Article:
The Golf Monthly TaylorMade M2 irons review, a game improvement iron built for distance and forgiveness through numerous new technologies
As you’d expect from a game improvement iron from TaylorMade, the M2 irons are geared towards increasing distance for the mid-to-high handicap golfer.
It’s obvious that there’s lots of technology inside the head that creates this extra power, notably the Speed Pocket and 360° undercut that means more of the clubface is unsupported, creating more flex at impact for more ball speed.
A contributing factor to the distance gains achieved with M2 over its replacement AeroBurner are the lofts. The 7-iron loft within the M2 iron set is 28.5°, that’s the strongest 7-iron loft on the market of any iron.
TaylorMade say the reason they’ve done this is because of the ultra-low CG position within the head that increases launch, and therefore a lower loft is required to create playable trajectories. In fact, internal testing has shown that M2 actually launches higher than AeroBurner despite having stronger lofts.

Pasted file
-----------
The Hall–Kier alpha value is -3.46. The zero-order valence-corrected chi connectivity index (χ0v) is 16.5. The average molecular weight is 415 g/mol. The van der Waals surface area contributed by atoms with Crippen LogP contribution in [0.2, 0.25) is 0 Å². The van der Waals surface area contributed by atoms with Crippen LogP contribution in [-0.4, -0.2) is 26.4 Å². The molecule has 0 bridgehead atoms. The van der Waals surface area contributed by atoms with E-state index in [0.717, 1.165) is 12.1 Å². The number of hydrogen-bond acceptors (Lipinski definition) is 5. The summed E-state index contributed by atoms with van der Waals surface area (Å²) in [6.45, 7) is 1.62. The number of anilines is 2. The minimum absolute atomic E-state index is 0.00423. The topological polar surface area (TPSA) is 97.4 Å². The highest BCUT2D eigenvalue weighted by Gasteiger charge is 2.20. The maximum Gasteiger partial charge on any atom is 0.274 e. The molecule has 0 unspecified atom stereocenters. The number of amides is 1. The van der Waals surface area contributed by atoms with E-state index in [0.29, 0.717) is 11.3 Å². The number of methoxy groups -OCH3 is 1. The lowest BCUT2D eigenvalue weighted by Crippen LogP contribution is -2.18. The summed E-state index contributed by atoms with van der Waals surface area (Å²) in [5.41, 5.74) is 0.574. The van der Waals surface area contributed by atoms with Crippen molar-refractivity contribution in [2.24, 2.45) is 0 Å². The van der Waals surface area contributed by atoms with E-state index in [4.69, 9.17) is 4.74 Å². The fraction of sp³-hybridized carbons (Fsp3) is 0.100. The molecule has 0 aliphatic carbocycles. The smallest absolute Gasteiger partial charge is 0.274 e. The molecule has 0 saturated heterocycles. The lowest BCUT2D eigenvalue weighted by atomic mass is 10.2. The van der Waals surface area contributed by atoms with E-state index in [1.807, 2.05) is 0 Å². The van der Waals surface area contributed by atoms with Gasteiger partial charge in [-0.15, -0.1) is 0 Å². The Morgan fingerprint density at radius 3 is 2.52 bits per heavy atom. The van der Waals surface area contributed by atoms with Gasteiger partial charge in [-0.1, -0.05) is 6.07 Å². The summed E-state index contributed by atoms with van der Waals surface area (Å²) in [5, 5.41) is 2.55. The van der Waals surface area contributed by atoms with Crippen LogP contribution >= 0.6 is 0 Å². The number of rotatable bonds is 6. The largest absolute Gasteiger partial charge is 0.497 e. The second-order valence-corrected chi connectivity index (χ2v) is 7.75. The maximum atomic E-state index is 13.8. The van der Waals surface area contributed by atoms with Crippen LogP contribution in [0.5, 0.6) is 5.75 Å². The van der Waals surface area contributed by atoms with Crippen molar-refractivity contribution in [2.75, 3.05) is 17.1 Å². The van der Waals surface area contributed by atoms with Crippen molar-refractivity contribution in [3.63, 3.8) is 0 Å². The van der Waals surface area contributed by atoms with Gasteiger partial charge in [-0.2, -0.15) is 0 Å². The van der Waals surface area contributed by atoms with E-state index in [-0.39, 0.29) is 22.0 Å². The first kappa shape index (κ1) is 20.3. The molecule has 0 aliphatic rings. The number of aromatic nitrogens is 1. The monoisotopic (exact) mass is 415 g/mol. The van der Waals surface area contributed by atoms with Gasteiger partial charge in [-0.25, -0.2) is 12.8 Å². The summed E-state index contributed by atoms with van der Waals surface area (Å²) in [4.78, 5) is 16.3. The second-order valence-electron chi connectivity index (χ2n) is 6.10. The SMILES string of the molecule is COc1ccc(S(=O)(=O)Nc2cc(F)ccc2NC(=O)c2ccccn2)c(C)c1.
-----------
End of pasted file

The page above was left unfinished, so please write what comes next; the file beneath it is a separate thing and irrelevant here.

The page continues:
We agree in that while the lofts of the M2 irons are strong, you certainly don’t notice it in the ball flight. The ball travels high and far with enough stopping power to hold greens.
Down at address there’s plenty to inspire confidence – the offset and thick topline will please the inconsistent slicer of the ball. The fluted hosel is an unusual look that takes a few shots to get used to but overall, there’s nothing that should put you off significantly behind the ball. The darker finish combined with more chrome-like sections looks superb and brings back memories of the popular Burner 2.0 irons.
These irons feel hot from a really large area. Thin shots struck low on the face feel similar to that of well-struck shots and the difference in distance between these strike points was minimal.
Forgiveness is another strong performance attribute to talk about here. These irons feel incredibly stable when you don’t catch them quite right and that is shown in the ball flight that has minimal curve to it and you don’t lose out too much on ball speed.
These irons really will go down well in the hands of improving golfers looking for more distance and forgiveness on their iron shots. You’re likely to experience considerable distance gains if your current set is a few years old without losing out on trajectory or feel.